5 Tips for Preventing CPAP Dry Mouth



Our mission is to improve the quality of life for our patients at home. To help our patients achieve the best health outcomes, we offer news and health education for sleep apnea, chronic obstructive pulmonary disease (COPD), and non-invasive ventilation (NIV).

“Xerostomia” Affects Many People Who Use a CPAP Device to Treat Their Sleep Apnea. Here’s How to Stop It!

Chances are, you haven’t heard the word “xerostomia” (pronounced zeer-o-STOE-me-uh). It’s the medical term for the sensation of oral dryness, or dry mouth. 

Xerostomia isn’t rare. In fact, up to 40% of people who use CPAP (continuous positive airway pressure) machines to treat their sleep apnea experience it. 

For some people, dry mouth becomes so bothersome that they discontinue their CPAP therapy. But that can lead to even more severe health consequences, such as diabetes, heart disease, and obesity.

Robert Miller, Apria Healthcare Vice President of Sleep Business, states, “To ensure you continue with your CPAP therapy, it’s important for you to know about xerostomia—and how to prevent it.”

The Importance of Saliva

Dry mouth means you aren’t producing enough saliva. Saliva plays an important role in your health:

  • Aids in digestion

  • Reduces the growth of bacteria

  • Prevents tooth decay

  • Enhances your ability to taste

  • Helps remove food particles after eating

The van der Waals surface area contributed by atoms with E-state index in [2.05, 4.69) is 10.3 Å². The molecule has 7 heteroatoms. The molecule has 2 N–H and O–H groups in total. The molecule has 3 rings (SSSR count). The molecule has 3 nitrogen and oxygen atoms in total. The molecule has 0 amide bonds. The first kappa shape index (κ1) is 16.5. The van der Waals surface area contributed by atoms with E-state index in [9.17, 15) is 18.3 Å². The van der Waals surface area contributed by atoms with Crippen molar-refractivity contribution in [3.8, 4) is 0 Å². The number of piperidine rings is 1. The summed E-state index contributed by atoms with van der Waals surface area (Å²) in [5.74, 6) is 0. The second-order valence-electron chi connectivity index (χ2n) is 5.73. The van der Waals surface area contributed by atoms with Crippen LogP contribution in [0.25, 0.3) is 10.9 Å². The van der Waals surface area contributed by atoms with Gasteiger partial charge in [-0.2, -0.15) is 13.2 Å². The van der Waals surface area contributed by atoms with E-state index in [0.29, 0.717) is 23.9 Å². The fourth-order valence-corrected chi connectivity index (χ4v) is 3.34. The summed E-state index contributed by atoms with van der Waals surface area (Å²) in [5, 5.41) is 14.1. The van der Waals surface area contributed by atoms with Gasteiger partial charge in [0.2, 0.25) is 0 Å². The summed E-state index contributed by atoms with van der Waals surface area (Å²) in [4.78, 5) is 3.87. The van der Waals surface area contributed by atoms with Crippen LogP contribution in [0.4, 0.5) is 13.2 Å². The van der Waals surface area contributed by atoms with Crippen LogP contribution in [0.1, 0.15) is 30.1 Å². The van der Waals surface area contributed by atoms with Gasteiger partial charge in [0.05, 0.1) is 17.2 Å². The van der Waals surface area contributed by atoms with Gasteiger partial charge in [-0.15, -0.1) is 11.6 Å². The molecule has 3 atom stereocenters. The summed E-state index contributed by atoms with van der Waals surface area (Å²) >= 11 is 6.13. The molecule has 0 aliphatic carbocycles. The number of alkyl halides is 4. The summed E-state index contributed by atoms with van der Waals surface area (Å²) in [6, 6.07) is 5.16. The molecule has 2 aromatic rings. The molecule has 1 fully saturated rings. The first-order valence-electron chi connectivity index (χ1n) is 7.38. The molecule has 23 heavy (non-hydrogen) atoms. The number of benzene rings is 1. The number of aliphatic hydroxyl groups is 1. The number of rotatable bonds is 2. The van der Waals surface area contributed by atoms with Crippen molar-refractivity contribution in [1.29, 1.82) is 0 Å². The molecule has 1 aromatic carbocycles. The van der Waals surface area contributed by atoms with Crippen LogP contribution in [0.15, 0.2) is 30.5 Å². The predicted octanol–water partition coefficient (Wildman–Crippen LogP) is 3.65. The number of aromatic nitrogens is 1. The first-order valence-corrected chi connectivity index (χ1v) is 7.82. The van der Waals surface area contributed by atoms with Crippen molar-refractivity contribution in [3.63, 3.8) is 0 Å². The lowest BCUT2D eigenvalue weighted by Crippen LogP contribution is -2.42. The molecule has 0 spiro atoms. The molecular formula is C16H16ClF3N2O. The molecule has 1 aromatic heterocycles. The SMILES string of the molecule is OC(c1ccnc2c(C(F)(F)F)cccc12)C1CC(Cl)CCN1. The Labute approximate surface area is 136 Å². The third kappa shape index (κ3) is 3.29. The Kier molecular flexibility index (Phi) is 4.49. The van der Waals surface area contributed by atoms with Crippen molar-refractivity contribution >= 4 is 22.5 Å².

• Simplifies chewing and swallowing

The Consequences of Dry Mouth

If your body isn’t producing enough saliva, you may experience the following:

  • Sore throat and hoarseness
  • Headaches and dizziness
  • Increased tooth decay and gum disease
  • Difficulty chewing and swallowing
  • Thrush, which is a fungal infection of the mouth
  • Bad breath

Apria’s Robert Miller adds, ”Xerostomia can also affect your sense of taste and enjoyment of food.”

Causes of Dry Mouth Beyond CPAP

CPAP therapy is not the only cause of dry mouth. Numerous factors may also contribute to this condition, including:

  • Aging
  • Cancer therapy
  • Certain oral medications such as antihistamines and decongestants
  • Nerve damage to your head and neck
  • Problems with your salivary glands
  • Health conditions such as diabetes, stroke, Alzheimer's disease, or HIV/AIDS
  • Tobacco and alcohol use
  • Recreational drug use, especially drugs like methamphetamine and marijuana 

5 Ways to Prevent CPAP Dry Mouth

There are a variety of effective solutions to stop CPAP dry mouth. The best approach depends on its cause.

1. Keep the Air Moist

It’s important to keep the air you breathe moist. 

A CPAP humidifier effectively replaces moisture by releasing warm, moist air from a small water chamber into the air delivered by your CPAP machine. (Note: This may cause CPAP “rainout,” a condition that can be easily resolved.)

Some CPAP machines have a humidifier built in. There are also external humidifiers that attach to your CPAP machine.

Inline heat moisture exchange (HME) humidifiers attach between the mask and tubing, and warm and moisten the air as you breathe. 

Some CPAP machines use heated tubing to increase the moisture level and temperature of the pumped air, which may help with dry mouth.

You may also want to consider room humidifiers to help moisten the air in your bedroom and provide relief from xerostomia.

2. Make Sure Your CPAP Mask Fits

A mask that doesn’t fit properly and seal securely increases the risk of air leaks and dry mouth, which may reduce the effectiveness of your CPAP therapy. Research shows that 45% of people who stopped their CPAP therapy did so because of mask leaks.